If you need to start rebuilding credit, but your card accounts are closed, there's no quick solution on hand. Still, you can obtain nominal accounts that will help prove you can manage credit in the future:
¢ One of the best ways to start successfully rebuilding credit is with the judicious use of a low-limit or secured credit card. A local lender, such as a credit union, might be willing to offer you a credit card with a low limit to get you back in the game. Try to keep your balance on the card at 50 percent or less of the maximum to get the best credit-scoring boost.
¢ If you can't find an agreeable lender, consider a "secured" account - you are securing your line of credit with your own money to minimize the risk the lender is taking when it issues you a credit card. The good news is that a secured card is reported by the credit bureaus as a revolving account the same way as any other credit card. So if you maintain a good relationship with the issuer, you will see favorable results on your credit report in a fairly short time. New accounts with solid on-time payments for a few months will greatly improve your report.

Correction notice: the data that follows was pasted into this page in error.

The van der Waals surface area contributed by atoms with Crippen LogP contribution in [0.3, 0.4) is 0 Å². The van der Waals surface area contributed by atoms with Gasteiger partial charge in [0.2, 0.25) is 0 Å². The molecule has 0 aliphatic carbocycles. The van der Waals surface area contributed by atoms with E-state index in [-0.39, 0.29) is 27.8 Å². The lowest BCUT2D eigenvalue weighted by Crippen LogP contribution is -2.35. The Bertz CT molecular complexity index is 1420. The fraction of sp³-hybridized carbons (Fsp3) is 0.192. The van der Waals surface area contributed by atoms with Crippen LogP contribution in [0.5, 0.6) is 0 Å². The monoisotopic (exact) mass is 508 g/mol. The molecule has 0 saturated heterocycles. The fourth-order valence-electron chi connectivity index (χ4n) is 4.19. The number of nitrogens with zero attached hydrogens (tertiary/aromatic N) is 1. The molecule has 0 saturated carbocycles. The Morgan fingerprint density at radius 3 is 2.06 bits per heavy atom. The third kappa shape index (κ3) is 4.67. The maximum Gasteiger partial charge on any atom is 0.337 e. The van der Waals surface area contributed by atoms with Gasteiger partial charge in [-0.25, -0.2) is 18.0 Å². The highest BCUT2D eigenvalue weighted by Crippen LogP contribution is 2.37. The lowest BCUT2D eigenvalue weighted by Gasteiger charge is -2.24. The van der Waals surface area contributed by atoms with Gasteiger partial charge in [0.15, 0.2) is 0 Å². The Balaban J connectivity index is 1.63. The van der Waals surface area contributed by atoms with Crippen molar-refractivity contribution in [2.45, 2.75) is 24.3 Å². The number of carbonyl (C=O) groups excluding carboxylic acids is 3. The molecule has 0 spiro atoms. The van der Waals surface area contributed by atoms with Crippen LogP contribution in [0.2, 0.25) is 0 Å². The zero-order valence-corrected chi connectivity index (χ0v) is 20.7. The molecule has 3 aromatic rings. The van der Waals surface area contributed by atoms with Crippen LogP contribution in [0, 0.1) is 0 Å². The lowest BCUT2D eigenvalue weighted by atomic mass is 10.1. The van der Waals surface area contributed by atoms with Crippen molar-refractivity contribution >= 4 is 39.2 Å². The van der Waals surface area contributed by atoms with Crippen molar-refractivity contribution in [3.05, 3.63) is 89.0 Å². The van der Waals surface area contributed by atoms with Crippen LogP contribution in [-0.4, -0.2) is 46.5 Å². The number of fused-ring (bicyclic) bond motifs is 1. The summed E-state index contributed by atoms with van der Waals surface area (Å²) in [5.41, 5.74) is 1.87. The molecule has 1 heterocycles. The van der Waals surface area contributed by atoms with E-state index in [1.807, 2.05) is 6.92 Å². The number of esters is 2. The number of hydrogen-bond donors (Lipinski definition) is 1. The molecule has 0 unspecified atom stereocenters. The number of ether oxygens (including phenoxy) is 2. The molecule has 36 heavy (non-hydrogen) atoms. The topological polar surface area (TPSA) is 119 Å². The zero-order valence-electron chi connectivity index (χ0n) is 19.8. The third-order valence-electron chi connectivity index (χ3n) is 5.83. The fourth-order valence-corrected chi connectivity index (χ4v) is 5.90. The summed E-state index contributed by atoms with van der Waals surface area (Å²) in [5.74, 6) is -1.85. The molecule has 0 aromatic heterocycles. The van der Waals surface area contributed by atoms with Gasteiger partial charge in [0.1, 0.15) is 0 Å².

¢ Another good tool for spiffing up your credit is a passbook loan. Once again, you have to have the savings to cover it, but these accounts are reported and paid as installment loans. This is important because another one of the factors in credit scoring is different types of credit. Again, on-time payments are crucial. If you get the loan through your local bank or credit union, check to make sure they report accounts to the three major credit bureaus.
¢ One more area you can explore is retail-store credit cards. These accounts are generally easy to acquire and carry low limits. Use these cards only when you have the money set aside to pay for what you are buying. Paying your monthly balance in full is best, but if you carry a balance at all, be sure to keep it below 50 percent of available credit.
Remember, over time, bad credit will drop off your credit report, to be replaced with the good.